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  • Writer's pictureThe San Juan Daily Star

Mexico arrests army general linked to disappearance of 43 students

By Oscar López

Mexican authorities arrested a general for his alleged involvement in the disappearance of 43 students in 2014, authorities said Thursday, the latest in a recent string of developments in a high-profile case that has become a deep wound in the national psyche.

Gen. José Rodríguez Pérez, who was a colonel in the city of Iguala on the night the students were abducted in 2014, was arrested along with two other members of the military, the deputy security minister, Ricardo Mejía Berdeja, said in a news conference.

“Four arrest warrants have been issued against members of the Mexican army,” Mejía said. “There are three people arrested, among them the commander of the 27th Infantry Battalion when the events took place in Iguala in September 2014.”

Mejía did not provide additional information on Rodríguez’s arrest, and did not specifically name him or the other two military personnel arrested. But recent comments from the country’s top human rights official make clear that he was referring to the former colonel, who is the highest-ranking military officer to be arrested in the case so far.

“Allegedly, six of the 43 disappeared students were held for several days and alive in what they call ‘the old warehouse,’ and from there were turned over to the colonel,” Alejandro Encinas, the Mexican undersecretary for human rights, said at a news conference last month. “Allegedly, six of the students were kept alive for up to four days after the events and were killed and disappeared on orders of the colonel, allegedly the then-Col. José Rodríguez Pérez.”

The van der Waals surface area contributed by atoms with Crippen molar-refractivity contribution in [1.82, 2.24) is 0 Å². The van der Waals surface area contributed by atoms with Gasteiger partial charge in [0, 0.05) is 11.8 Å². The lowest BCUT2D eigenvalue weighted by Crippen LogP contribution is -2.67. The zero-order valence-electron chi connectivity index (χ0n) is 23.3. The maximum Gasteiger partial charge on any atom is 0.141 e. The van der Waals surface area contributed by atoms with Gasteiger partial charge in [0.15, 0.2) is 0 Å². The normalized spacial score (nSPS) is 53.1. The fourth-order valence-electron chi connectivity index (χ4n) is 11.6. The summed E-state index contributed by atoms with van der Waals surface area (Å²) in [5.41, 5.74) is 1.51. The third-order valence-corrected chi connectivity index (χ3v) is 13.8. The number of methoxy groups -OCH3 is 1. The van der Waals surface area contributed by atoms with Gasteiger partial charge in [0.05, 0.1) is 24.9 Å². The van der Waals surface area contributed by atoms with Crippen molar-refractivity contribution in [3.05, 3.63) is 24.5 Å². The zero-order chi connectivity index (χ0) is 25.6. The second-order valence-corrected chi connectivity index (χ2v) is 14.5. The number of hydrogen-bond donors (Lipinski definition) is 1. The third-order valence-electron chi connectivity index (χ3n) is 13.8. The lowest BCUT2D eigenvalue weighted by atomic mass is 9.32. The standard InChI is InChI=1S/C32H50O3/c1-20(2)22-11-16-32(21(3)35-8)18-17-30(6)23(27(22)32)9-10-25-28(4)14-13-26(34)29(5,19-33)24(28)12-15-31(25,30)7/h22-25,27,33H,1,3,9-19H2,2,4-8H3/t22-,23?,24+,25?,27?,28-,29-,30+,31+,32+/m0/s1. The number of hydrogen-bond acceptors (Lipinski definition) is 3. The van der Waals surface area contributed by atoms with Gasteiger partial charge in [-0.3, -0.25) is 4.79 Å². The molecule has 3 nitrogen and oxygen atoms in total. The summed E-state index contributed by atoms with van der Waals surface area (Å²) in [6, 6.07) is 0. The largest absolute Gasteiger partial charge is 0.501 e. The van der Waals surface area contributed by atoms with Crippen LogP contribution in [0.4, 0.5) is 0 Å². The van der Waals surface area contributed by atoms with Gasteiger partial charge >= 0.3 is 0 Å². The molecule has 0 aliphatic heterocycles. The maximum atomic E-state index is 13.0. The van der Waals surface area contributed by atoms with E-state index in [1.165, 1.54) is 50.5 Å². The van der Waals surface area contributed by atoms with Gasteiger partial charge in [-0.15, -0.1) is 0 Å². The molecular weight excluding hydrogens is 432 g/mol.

Rodríguez’s arrest comes less than a month after the former attorney general on the case, who is accused of leading an elaborate cover-up of the likely massacre, was taken into custody outside his home in Mexico City, in the highest-profile arrest in the case to date. At the time, the Mexican attorney general’s office said that authorities had issued more than 80 arrest warrants related to the disappearances, including for military officers.

The night the students disappeared in September 2014, they were in the process of commandeering buses to carry their peers to a demonstration in Mexico City, a tradition at their college and one that was mostly tolerated by authorities and bus companies.

But their stunt quickly devolved into a chaotic night of terror and violence that involved law enforcement and other gunmen, who forced them off the vehicles, shot some of them and took the rest away. After that, little is known about what happened.

By daybreak, six people were dead in the city of Iguala, dozens were wounded and the 43 students had vanished. The remains of only three students have been identified.

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